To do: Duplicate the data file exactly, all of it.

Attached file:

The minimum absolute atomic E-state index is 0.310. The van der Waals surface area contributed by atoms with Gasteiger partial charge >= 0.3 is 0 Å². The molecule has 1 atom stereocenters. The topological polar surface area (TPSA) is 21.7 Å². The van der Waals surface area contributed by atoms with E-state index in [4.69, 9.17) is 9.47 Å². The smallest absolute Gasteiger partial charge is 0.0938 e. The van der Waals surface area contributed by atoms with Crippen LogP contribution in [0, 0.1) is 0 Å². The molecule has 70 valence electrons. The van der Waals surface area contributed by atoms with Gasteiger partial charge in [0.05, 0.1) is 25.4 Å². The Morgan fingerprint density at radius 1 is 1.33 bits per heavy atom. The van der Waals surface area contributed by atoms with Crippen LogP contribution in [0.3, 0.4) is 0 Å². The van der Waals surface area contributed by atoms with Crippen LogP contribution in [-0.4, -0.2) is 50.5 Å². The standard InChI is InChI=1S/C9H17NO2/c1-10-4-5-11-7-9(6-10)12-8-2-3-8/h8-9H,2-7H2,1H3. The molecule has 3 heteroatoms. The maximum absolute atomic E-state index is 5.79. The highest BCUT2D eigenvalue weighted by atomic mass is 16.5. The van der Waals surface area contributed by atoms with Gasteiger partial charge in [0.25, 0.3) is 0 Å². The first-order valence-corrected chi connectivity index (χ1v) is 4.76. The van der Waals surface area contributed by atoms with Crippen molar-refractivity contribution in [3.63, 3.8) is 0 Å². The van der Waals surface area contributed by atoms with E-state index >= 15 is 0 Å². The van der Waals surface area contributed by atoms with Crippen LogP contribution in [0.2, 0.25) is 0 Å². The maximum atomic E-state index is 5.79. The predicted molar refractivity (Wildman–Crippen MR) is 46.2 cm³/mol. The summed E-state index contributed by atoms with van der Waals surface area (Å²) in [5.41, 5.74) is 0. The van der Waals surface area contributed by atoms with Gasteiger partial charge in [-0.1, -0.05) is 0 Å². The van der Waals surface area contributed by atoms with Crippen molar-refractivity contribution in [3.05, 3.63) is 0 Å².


The minimum absolute atomic E-state index is 0.310. The van der Waals surface area contributed by atoms with Gasteiger partial charge >= 0.3 is 0 Å². The molecule has 1 atom stereocenters. The topological polar surface area (TPSA) is 21.7 Å². The van der Waals surface area contributed by atoms with E-state index in [4.69, 9.17) is 9.47 Å². The smallest absolute Gasteiger partial charge is 0.0938 e. The van der Waals surface area contributed by atoms with Crippen LogP contribution in [0, 0.1) is 0 Å². The molecule has 70 valence electrons. The van der Waals surface area contributed by atoms with Gasteiger partial charge in [0.05, 0.1) is 25.4 Å². The Morgan fingerprint density at radius 1 is 1.33 bits per heavy atom. The van der Waals surface area contributed by atoms with Crippen LogP contribution in [0.3, 0.4) is 0 Å². The van der Waals surface area contributed by atoms with Crippen LogP contribution in [-0.4, -0.2) is 50.5 Å². The standard InChI is InChI=1S/C9H17NO2/c1-10-4-5-11-7-9(6-10)12-8-2-3-8/h8-9H,2-7H2,1H3. The molecule has 3 heteroatoms. The maximum absolute atomic E-state index is 5.79. The highest BCUT2D eigenvalue weighted by atomic mass is 16.5. The van der Waals surface area contributed by atoms with Gasteiger partial charge in [0.25, 0.3) is 0 Å². The first-order valence-corrected chi connectivity index (χ1v) is 4.76. The van der Waals surface area contributed by atoms with Crippen molar-refractivity contribution in [3.63, 3.8) is 0 Å². The van der Waals surface area contributed by atoms with E-state index >= 15 is 0 Å². The van der Waals surface area contributed by atoms with Crippen LogP contribution in [0.2, 0.25) is 0 Å². The maximum atomic E-state index is 5.79. The predicted molar refractivity (Wildman–Crippen MR) is 46.2 cm³/mol. The summed E-state index contributed by atoms with van der Waals surface area (Å²) in [5.41, 5.74) is 0. The van der Waals surface area contributed by atoms with Gasteiger partial charge in [-0.1, -0.05) is 0 Å². The van der Waals surface area contributed by atoms with Crippen molar-refractivity contribution in [3.05, 3.63) is 0 Å².